So we need to get more efficient with the way we use our energy- this requires “innovation”- either new products that are more efficient (say transistors over valves, fluoro over incandescent globes etc) or processes that are more efficient ( say mass production over craft). The energy saved by the efficiency gained is then re- invested into more available goods and services- ie “wealth”.

    A certain amount of innovation occurs “naturally” ie the “learning curve” where incidental, incremental improvements in products and skills occur almost without being noticed or consciously thought of. Increasingly, learning curve effects occur through analysis of products and processes by staff and management and then applied. This is where culture can kick in.

    Then there is deliberate R&D for breakthrough or substitute products that deliver a good or service with less energy. Of course the improvement needs to be reflected along the whole value chain, not just localised – a more efficient machine that takes more energy to produce doesn’t increase globally available energy.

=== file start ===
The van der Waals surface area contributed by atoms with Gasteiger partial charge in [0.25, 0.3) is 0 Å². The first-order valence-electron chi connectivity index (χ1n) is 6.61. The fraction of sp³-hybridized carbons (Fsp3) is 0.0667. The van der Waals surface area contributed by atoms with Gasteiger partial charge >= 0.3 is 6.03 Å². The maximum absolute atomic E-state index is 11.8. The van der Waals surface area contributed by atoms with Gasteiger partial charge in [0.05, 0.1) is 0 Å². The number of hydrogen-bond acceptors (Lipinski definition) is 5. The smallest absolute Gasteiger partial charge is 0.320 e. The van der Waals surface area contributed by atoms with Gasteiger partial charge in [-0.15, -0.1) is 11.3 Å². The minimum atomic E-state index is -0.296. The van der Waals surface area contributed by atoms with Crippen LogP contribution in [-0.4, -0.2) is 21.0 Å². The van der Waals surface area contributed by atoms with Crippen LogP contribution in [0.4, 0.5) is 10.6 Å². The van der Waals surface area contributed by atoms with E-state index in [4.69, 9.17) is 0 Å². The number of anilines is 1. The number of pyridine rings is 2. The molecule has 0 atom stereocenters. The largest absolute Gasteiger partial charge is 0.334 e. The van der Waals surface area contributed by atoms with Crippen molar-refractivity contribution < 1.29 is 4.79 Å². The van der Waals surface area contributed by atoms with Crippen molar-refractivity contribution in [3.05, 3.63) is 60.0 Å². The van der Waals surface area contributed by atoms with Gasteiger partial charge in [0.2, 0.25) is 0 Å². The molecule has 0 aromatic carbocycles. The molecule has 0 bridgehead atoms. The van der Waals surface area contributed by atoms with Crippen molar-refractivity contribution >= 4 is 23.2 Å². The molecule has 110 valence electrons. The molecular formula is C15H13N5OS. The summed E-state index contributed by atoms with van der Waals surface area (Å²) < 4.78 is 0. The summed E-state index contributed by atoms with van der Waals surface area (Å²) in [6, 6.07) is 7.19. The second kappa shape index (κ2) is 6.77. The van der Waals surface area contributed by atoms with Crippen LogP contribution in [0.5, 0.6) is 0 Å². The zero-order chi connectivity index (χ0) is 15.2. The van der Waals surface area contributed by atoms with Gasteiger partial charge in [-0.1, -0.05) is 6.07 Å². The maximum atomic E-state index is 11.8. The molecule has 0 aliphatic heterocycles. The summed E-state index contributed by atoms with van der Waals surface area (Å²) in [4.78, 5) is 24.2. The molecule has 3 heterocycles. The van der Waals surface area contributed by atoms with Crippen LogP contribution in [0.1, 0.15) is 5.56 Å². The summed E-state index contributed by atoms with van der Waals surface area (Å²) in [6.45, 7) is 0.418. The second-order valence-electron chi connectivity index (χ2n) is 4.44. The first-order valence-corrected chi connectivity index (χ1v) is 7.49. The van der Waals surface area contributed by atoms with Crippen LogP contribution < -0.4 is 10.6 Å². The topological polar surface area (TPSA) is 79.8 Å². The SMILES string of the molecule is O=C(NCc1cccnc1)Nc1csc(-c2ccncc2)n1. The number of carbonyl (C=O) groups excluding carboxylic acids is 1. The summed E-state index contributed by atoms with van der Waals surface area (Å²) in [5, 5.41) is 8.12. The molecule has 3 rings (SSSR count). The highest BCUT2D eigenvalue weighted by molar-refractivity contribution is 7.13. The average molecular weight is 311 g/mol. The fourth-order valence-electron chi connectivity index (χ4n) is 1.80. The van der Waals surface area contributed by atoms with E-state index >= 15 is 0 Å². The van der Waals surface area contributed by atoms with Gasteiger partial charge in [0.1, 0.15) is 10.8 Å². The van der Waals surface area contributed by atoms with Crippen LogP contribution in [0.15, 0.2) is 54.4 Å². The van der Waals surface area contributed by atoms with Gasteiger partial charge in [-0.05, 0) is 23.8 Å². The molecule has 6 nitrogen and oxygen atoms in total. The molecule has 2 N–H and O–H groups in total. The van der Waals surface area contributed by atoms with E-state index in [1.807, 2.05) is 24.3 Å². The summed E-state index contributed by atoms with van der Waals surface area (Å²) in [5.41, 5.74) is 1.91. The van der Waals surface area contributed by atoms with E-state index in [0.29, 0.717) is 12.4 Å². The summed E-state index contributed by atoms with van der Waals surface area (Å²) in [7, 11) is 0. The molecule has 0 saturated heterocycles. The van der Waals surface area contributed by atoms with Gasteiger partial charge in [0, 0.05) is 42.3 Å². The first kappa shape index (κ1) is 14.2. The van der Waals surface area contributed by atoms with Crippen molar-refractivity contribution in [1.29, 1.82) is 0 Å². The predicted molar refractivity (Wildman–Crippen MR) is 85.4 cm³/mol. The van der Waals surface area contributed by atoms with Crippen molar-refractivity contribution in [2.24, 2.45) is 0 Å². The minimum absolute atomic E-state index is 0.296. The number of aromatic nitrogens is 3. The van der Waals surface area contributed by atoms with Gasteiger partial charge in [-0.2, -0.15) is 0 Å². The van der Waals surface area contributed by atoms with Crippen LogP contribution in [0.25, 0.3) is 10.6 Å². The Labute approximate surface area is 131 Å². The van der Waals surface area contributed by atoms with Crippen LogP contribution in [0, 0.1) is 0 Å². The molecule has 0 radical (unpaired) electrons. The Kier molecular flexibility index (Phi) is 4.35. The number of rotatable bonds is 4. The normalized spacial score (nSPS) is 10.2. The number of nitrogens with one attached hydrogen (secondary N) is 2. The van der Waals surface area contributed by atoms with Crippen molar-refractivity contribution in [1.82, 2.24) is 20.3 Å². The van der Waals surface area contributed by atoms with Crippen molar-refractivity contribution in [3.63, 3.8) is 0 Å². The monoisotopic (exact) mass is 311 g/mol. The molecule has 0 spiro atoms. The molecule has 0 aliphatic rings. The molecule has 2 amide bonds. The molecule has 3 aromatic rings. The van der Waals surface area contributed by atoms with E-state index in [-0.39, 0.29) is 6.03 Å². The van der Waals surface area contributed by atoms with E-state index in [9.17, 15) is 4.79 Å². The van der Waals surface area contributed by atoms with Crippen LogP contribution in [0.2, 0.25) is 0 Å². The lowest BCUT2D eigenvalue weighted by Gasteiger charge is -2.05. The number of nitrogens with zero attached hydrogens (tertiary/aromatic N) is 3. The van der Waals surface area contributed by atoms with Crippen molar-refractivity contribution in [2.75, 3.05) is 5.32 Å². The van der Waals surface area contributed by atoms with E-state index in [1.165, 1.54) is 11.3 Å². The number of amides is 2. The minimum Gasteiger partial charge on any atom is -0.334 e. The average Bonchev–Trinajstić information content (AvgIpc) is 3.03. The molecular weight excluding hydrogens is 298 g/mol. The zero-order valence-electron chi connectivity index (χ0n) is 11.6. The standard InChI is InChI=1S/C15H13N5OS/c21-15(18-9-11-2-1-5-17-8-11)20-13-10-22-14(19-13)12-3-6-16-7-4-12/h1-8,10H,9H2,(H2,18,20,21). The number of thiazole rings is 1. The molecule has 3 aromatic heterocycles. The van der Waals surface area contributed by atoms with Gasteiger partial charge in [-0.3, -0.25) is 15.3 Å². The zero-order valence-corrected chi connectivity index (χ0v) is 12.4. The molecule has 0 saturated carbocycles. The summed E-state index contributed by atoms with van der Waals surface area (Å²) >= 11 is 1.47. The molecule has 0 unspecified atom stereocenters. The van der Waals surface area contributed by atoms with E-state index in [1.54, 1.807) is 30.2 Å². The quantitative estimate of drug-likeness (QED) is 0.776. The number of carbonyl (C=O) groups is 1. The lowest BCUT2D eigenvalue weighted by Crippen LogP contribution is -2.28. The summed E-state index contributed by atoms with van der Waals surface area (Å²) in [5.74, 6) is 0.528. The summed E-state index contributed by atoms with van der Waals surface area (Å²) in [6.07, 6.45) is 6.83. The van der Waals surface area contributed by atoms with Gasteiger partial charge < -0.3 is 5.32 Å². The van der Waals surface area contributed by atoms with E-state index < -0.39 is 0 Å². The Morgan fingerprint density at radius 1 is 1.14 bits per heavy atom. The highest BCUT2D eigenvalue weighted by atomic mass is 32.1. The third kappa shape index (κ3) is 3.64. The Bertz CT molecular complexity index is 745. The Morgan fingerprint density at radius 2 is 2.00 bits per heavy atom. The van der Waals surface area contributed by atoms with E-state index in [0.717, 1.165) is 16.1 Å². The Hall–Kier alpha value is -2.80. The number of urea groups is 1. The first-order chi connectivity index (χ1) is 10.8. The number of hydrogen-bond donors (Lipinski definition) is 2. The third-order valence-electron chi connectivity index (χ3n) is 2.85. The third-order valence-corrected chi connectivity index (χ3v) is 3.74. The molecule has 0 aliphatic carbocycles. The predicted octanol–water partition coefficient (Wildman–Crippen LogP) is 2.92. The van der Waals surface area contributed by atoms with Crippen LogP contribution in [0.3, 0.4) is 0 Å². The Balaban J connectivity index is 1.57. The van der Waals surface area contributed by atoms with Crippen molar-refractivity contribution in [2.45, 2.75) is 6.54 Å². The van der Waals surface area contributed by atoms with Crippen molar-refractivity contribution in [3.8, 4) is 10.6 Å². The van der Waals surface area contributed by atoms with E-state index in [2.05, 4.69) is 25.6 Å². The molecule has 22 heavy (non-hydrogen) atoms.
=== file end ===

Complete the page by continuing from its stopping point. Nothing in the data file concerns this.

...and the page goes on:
Lastly, for this micro- lecture, there is education. Knowing how to do things right (skills) or doing the right things ( management) enable energy to be freed up for more goods and services.

    At the heart of these processes must be “innovation” in the sense of “transforming an idea into something that works” – that “something” can be a new or improved good or service.

    Does saving increase wealth? It can- if that saving is thought of as the capital to fund innovation. It’s a risk, of course- the innovation may not work, or work as well as envisaged. Savings, otherwise, might be a stimulus to efficiency, by withdrawing money from a system, otherwise, it’s simply a zero sum game.

    Back in the Rudd days, my recommendation for a national innovation centre to focus on innovation in an Australian context, was adopted in the Cutler report, but Carr couldn’t find the funds to do it. So we continue to have sporadic insights into the processes of local innovation or rely on visiting gurus.

    (Bell rings at end of lesson)

    Comment by John Barker — November 26, 2013 @ 8:44 am